Here is the definition of service factor:

    A multiplier which, when applied to rated power, indicates a permissible power loading that may be carried
    under the conditions specified for the service factor.
    It doesn't say anything about overload.

    Of course an engineer shouldn't choose a motor that would be loaded to full capacity. There are many factors that an engineer has to consider when choosing a motor, but those are not relevant to the end user.

    The simplest answer would be for all pumps and motors to have a 1.0 Service Factor. That way, all label hp is equal to total h.p. That's certainly within the rules pertaining to motor nameplates.
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  18. Back To Top    #18
    mas985's Avatar
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    Re: Getting rid of "Service Factor" for motors.

    NEMA also specifies a set the operating temperature for each insulation class and it defines how that changes with service factor. This is necessary for certain applications but not pool pump motors.

    NEMA Insulation Classes


    The problem that I see is that manufacturers take two exact same motors from the assembly line and sell one as a 1 hp motor with a 1.65 sf and the other as a 1.5 hp with a 1.1 sf.
    I agree but that that is pretty much limited to pool pump motors and mostly driven by the pool builders.


    The simplest answer would be for all pumps and motors to have a 1.0 Service Factor. That way, all label hp is equal to total h.p. That's certainly within the rules pertaining to motor nameplates.
    I don't disagree but I think you would expend quite a bit of energy trying to make it happen and probably still not be successful.


    But I really don't think it is that difficult for people to multiply two numbers together. Initially it may cause a bit of confusion but I don't know of case where it wasn't eventually understood.
    Mark
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  19. Back To Top    #19

    Re: Getting rid of "Service Factor" for motors.

    It's not too difficult to multiply the numbers together. The problem is that many people don't realize that they need to do that. Part of my goal is to raise awareness.

    As far as manufacturers go, I agree that it's unlikely to change any time soon. But, you never know. Maybe a key person will decide that it's a good idea.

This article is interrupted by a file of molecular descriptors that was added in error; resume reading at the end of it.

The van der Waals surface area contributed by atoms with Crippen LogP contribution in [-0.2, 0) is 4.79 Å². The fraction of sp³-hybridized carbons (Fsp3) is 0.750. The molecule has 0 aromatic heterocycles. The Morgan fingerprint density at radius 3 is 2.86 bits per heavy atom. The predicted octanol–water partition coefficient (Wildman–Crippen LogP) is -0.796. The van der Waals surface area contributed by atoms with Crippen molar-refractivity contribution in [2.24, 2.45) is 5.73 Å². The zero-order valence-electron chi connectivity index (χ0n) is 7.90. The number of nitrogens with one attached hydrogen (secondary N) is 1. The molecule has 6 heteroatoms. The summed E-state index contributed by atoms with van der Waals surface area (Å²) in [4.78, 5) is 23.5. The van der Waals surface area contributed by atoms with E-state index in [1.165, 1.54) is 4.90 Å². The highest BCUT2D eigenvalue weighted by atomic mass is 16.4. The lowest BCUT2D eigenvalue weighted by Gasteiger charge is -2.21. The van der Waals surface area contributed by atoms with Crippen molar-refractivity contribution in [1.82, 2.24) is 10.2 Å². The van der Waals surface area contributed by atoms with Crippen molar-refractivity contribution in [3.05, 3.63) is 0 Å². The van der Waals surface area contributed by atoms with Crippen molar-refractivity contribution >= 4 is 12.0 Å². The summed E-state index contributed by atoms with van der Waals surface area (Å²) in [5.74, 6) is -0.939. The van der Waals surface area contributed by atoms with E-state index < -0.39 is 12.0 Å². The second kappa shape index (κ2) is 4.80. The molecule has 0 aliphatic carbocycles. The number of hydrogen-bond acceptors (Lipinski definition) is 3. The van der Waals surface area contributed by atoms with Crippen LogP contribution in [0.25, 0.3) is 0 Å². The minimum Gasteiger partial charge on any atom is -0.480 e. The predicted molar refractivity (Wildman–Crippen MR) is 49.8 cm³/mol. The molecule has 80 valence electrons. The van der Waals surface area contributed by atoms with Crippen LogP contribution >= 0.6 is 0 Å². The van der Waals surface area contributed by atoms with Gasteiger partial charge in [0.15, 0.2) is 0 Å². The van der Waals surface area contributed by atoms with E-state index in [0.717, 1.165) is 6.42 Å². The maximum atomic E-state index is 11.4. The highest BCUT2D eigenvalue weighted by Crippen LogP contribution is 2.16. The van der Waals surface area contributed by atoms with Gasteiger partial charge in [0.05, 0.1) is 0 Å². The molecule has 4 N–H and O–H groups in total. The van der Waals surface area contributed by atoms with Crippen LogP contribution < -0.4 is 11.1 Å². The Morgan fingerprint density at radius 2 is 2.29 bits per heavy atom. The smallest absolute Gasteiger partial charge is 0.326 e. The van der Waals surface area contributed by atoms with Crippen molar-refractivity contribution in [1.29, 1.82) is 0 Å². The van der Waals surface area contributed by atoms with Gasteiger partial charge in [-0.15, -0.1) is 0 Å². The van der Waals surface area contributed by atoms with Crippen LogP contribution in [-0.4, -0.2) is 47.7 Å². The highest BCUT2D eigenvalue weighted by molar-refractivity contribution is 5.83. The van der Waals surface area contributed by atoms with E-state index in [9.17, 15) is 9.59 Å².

I think that VS pumps will continue to increase in popularity, especially for new pools. That should help some as long as they are programmed and operated correctly to optimize performance and economy.
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  20. Back To Top    #20

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    Re: Getting rid of "Service Factor" for motors.

    It's my understanding that a motor can operate in it's SF when it's needed as a result of the following:

    (1) Filter that is getting dirtier, (2) leaf, skimmer or pump baskets filling with debris, (3) water features or in-floor cleaning systems, (4) dust and/or blocked ventilation holes, etc ...

    It's really not desirable to operate the pump in it's SF. A pump with a lower rated HP and higher SF will often be cheaper than a pump with a higher rated HP and lower SF. Operating a pump in it's SF often results in more heat and all it takes is for a 10 degree C (16 degree F) rise in temperature to half the lifespan of the insulation on the wiring in the motor. Is it worth saving a few bucks to shorten the life of your motor?

    Continued operation of a motor in its SF will shorten the life of the motor. I would not want to see the removal of the SF from the nameplate.

    [QUOTE=JoyfulNoise;1177677]Isn't the service factor a measure of how much a motor can be over driven for a short period of time. So a 1 HP motor with a 1.25 SF can handle a higher temporary load than a similar motor with a 1.0 SF?

    Does a motor ALWAYS operate at its SF HP?

    What is the relationship between the electrical HP delivered to the motor and the hydraulic HP generated by the pump wet end and motor?

    Does the SF only apply to the electrical energy input or does it involve the hydraulic HP as well?

    Perhaps Mark can lend his voice to this conversation.